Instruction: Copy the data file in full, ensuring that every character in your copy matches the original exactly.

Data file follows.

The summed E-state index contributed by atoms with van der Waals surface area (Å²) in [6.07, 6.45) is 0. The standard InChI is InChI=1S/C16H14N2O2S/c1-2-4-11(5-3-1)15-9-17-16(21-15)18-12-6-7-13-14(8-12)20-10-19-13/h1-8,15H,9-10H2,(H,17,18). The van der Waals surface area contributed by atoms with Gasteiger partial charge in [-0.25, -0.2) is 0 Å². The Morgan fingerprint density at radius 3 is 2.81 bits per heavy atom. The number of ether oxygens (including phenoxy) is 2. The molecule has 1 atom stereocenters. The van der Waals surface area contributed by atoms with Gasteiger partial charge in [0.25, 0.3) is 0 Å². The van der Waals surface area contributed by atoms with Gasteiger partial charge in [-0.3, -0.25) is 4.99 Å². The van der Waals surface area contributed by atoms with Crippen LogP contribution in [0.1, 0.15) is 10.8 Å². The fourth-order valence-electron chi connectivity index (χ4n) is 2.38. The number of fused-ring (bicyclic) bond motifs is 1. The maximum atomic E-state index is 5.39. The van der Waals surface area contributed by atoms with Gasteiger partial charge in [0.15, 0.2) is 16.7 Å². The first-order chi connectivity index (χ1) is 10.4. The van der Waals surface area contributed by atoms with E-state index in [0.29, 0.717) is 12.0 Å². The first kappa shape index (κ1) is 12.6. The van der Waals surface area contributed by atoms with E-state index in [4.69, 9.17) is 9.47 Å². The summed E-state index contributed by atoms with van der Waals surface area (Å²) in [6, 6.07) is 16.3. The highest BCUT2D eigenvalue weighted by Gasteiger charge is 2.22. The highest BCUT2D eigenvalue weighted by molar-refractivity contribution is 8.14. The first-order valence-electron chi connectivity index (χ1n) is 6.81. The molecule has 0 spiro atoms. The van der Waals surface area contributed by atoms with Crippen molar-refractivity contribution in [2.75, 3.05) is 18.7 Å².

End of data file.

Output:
The summed E-state index contributed by atoms with van der Waals surface area (Å²) in [6.07, 6.45) is 0. The standard InChI is InChI=1S/C16H14N2O2S/c1-2-4-11(5-3-1)15-9-17-16(21-15)18-12-6-7-13-14(8-12)20-10-19-13/h1-8,15H,9-10H2,(H,17,18). The van der Waals surface area contributed by atoms with Gasteiger partial charge in [-0.25, -0.2) is 0 Å². The Morgan fingerprint density at radius 3 is 2.81 bits per heavy atom. The number of ether oxygens (including phenoxy) is 2. The molecule has 1 atom stereocenters. The van der Waals surface area contributed by atoms with Gasteiger partial charge in [0.25, 0.3) is 0 Å². The van der Waals surface area contributed by atoms with Gasteiger partial charge in [-0.3, -0.25) is 4.99 Å². The van der Waals surface area contributed by atoms with Crippen LogP contribution in [0.1, 0.15) is 10.8 Å². The fourth-order valence-electron chi connectivity index (χ4n) is 2.38. The number of fused-ring (bicyclic) bond motifs is 1. The maximum atomic E-state index is 5.39. The van der Waals surface area contributed by atoms with Gasteiger partial charge in [0.15, 0.2) is 16.7 Å². The first-order chi connectivity index (χ1) is 10.4. The van der Waals surface area contributed by atoms with E-state index in [0.29, 0.717) is 12.0 Å². The first kappa shape index (κ1) is 12.6. The van der Waals surface area contributed by atoms with E-state index in [4.69, 9.17) is 9.47 Å². The summed E-state index contributed by atoms with van der Waals surface area (Å²) in [6, 6.07) is 16.3. The highest BCUT2D eigenvalue weighted by Gasteiger charge is 2.22. The highest BCUT2D eigenvalue weighted by molar-refractivity contribution is 8.14. The first-order valence-electron chi connectivity index (χ1n) is 6.81. The molecule has 0 spiro atoms. The van der Waals surface area contributed by atoms with Crippen molar-refractivity contribution in [2.75, 3.05) is 18.7 Å².